Teaching Comparative Government and Politics

Friday, January 20, 2012

Can Labour find a successor to Cameron?

Some people think that the reason Labour hasn't reached a position of really challenging the coalition government is because of the leader.

Many thanks to Rebecca Small who teaches at Oakton High School in Virginia for pointing out the Washington Post article.

In Britain, opposition party leader struggles to find voice
For the opposition Labor Party, this should be a shining moment. Under Conservative Prime Minister David Cameron, unemployment is up, budget cuts are biting British wallets and the government’s veto of a new European Union economic treaty has left the country increasingly isolated from its neighbors.

And yet rather than Cameron, it is Labor’s chief, Ed Miliband, who is confronting a profound crisis of popularity. Only 16 months after he defeated his brother to win the crown of opposition leader, Miliband’s approval ratings have sunk to record lows. Suddenly, not only his rivals on the other side of the aisle but also influential power brokers within his own party are openly questioning his leadership.

Miliband confronted his critics this week, outlining a new direction for the Labor Party in an effort to revitalize his tenure and hold on long enough to challenge Cameron in elections still three years away…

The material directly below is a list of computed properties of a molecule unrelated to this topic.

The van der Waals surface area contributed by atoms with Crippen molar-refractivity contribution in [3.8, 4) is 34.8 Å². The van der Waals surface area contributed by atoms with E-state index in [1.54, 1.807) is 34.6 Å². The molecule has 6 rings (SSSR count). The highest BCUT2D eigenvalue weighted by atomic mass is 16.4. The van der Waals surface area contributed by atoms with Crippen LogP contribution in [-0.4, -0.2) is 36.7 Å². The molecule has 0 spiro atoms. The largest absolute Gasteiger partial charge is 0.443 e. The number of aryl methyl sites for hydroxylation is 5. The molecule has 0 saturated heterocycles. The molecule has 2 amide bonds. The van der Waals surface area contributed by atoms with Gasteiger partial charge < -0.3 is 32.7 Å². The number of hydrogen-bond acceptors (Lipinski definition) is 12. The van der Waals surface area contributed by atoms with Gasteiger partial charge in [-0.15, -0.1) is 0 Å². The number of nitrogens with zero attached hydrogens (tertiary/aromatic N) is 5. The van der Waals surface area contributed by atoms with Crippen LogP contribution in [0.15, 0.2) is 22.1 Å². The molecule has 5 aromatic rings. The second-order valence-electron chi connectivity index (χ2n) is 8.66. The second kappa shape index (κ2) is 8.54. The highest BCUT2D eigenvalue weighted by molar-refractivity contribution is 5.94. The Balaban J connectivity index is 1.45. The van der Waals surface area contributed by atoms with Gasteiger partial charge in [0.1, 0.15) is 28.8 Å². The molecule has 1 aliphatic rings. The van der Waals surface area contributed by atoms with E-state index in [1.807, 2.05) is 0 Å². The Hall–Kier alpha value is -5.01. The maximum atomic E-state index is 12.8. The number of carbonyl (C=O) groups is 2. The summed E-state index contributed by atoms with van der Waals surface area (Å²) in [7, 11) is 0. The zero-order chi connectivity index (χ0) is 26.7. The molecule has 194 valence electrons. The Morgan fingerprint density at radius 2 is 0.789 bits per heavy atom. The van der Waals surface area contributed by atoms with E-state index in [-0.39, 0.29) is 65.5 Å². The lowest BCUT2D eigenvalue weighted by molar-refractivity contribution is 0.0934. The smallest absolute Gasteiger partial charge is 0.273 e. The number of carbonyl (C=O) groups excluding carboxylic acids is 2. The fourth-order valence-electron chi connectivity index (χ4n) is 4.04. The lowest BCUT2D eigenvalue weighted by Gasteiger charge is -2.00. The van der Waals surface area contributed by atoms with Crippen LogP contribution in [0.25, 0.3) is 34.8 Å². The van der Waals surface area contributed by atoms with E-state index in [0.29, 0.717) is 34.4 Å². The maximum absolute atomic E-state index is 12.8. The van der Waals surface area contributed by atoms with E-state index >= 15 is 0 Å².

Yet the problem, analysts say, is not Labor’s message, but the messenger. Miliband, fairly or not, is being pelted with criticism…

Miliband has seemed a round short in the intellectual blood sport of British politics, played out weekly on the floor of Parliament where Cameron and Miliband set their wits against each other in terse, often-biting oral combat.

“I think the simplest way of saying it is that most people don’t see him as a prime minister,” said Peter Kellner, president of YouGov, one of Britain’s largest polling firms. “It’s to do with his manner, his lack of experience, the fact that people don’t see a toughness of character in him. People on some level think being prime minister is a man’s job, and in Ed Miliband, they see a boy.”…

Miliband’s situation looks worse when compared with Cameron’s success. In many ways, the prime minister has defied the odds, maintaining a relatively buoyant approval rating despite his relentless and, according to the polls, largely unpopular crusade against government spending…

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